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Computer programmers can be granted H-1B visas now; US court confirms 'speciality' status

The US Citizenship and Immigration Services (USCIS) had revoked the previous recognition for computer programmers as a 'speciality occupation' in 2017, which made the programmers eligible for H-1B visas

twitter-logoBusinessToday.In | December 21, 2020 | Updated 00:51 IST
Computer programmers can be granted H1-B visas now; US court confirms 'specialty' status

A recent decision by the US Federal court of appeals, also known as Ninth Circuit, comes as a respite for IT companies that promote the H-1B visas for their computer programmers.

The US Citizenship and Immigration Services (USCIS) had revoked the previous recognition for computer programmers as a 'speciality occupation' in 2017, which made the programmers eligible for H-1B visas. This years-old development carried out by the USCIS has now been deemed random and unstable by the appellate court.

The particular case in point was regarding Innova Solutions seeking to hire an Indian citizen as a computer programmer, for whom the H-1B visa application was denied. According to the current technicalities, an American employer interested in sponsoring the H-1B programme for outsiders has to confirm that the job requires "theoretical and practical application of a body of highly specialised knowledge."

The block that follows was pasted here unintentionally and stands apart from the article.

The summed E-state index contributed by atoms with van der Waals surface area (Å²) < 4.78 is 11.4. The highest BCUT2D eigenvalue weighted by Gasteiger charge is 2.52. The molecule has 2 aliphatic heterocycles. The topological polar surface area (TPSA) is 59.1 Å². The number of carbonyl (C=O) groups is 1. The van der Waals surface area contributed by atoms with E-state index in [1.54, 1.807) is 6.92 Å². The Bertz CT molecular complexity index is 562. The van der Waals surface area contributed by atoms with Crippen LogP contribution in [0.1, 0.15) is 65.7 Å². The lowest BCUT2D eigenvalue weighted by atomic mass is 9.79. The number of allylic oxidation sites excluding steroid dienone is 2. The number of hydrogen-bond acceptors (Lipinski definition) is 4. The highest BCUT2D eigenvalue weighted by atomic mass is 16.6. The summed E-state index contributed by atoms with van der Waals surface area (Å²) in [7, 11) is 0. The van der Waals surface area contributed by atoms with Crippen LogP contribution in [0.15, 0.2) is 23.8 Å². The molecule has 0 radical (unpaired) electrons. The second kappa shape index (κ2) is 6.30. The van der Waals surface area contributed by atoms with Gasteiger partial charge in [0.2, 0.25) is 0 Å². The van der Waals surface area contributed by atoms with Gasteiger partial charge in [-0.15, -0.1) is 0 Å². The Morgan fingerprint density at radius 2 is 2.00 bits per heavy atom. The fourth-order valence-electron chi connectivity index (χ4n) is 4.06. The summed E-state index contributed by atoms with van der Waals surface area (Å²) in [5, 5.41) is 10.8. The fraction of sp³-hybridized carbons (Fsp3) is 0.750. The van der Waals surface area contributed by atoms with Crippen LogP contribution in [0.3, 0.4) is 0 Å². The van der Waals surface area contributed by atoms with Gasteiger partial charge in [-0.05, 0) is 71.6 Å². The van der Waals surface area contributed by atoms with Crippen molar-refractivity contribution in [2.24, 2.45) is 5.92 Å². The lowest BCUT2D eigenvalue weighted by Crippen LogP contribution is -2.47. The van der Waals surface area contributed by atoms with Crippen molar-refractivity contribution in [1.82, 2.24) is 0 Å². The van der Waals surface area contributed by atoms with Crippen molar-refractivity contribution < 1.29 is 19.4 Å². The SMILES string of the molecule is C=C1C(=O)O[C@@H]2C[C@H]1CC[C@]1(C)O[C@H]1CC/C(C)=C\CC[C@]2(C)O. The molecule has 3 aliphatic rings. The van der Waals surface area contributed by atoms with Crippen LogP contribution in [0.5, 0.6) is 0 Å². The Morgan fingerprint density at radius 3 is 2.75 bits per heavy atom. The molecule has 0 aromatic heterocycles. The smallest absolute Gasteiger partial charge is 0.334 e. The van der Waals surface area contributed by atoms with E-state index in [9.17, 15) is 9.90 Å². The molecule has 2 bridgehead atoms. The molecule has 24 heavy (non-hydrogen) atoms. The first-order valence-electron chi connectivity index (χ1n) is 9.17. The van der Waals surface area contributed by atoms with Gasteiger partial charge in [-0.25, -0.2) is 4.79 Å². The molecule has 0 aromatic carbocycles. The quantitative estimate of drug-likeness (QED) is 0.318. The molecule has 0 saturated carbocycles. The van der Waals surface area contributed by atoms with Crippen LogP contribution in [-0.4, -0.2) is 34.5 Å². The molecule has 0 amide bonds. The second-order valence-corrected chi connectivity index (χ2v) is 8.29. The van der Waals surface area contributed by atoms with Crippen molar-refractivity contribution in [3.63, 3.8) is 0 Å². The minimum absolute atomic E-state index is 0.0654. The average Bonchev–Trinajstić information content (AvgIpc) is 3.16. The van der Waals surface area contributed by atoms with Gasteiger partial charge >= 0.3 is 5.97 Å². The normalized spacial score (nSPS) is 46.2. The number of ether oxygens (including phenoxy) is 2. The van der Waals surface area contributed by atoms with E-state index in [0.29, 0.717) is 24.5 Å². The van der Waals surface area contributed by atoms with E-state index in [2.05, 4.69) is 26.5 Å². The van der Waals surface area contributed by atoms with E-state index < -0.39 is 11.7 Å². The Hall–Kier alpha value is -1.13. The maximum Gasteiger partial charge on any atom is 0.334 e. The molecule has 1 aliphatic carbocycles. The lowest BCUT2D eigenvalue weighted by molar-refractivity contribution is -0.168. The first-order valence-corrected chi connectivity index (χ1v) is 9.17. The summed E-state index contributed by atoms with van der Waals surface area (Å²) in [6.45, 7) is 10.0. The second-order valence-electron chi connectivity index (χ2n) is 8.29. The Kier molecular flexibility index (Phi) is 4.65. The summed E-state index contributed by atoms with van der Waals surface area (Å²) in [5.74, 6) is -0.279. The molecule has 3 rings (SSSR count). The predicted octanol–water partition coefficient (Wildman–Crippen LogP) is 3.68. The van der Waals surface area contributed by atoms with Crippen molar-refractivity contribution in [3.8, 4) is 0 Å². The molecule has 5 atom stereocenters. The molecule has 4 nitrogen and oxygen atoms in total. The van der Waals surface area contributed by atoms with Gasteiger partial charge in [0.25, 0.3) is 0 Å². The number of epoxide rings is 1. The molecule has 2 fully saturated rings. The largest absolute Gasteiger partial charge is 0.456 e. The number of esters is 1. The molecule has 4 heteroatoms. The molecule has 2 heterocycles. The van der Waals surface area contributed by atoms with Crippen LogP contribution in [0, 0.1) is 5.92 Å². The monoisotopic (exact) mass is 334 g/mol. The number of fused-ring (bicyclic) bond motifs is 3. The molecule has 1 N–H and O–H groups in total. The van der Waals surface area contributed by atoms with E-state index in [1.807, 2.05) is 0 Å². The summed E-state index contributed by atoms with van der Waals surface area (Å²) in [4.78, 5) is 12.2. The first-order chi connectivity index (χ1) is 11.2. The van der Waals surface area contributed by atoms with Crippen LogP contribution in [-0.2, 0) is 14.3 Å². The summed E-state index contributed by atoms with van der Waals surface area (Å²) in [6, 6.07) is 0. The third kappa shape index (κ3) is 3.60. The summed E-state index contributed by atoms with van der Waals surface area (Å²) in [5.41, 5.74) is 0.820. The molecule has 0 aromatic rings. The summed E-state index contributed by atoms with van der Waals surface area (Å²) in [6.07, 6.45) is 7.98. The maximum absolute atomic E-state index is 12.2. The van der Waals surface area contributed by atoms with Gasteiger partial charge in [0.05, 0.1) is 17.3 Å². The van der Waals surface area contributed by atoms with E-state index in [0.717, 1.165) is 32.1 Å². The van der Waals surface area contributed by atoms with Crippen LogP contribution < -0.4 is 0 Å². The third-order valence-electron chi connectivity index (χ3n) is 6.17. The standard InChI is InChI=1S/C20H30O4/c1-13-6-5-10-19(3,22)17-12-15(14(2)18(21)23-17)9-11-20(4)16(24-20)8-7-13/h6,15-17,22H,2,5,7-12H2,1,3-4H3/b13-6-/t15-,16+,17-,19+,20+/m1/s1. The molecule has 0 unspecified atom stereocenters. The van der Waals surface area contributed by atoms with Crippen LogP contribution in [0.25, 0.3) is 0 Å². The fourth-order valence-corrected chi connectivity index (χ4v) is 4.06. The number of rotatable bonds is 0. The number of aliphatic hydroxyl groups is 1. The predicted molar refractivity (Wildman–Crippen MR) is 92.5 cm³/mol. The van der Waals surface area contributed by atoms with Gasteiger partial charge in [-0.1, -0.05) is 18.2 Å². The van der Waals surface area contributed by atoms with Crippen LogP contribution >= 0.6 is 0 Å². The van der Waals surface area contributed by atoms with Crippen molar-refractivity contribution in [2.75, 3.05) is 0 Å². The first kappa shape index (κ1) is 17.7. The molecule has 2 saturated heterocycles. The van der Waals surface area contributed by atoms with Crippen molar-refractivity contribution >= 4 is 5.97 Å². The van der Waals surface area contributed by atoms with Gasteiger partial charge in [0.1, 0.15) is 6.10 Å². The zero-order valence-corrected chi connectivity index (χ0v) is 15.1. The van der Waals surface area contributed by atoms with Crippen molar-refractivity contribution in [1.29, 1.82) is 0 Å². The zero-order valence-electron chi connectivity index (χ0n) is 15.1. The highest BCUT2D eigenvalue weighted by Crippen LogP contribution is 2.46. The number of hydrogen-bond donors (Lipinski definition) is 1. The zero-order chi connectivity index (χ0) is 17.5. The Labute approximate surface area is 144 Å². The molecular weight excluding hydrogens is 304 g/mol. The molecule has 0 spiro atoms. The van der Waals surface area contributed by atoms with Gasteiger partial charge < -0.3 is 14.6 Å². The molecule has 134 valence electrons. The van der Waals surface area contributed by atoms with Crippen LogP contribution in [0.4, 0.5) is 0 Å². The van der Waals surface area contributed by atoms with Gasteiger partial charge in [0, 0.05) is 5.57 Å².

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The H-1B visa was hence denied as Innova Solutions had failed to justify its issuing by proving that the computer programmer holds a 'specialty' post. USCIS abided by the Department of Labour's occupational outlook handbook, wherein it is stated that 'most' computer programmers have a bachelor's degree. The handbook also describes that degree to be rudimentary and the 'typical level of education that most workers require,' thereby dismissing the importance of computer programmers as claimed by IT companies.

Cyrus D Mehta, New York-based founder of an immigration law firm, told TOI that "the decision is a refreshing rebuttal to USCIS's long standing practice of challenging computer programming on specialty occupation grounds. It reminds the USCIS that it can't rely on the bureaucratic description ... (for denials)."

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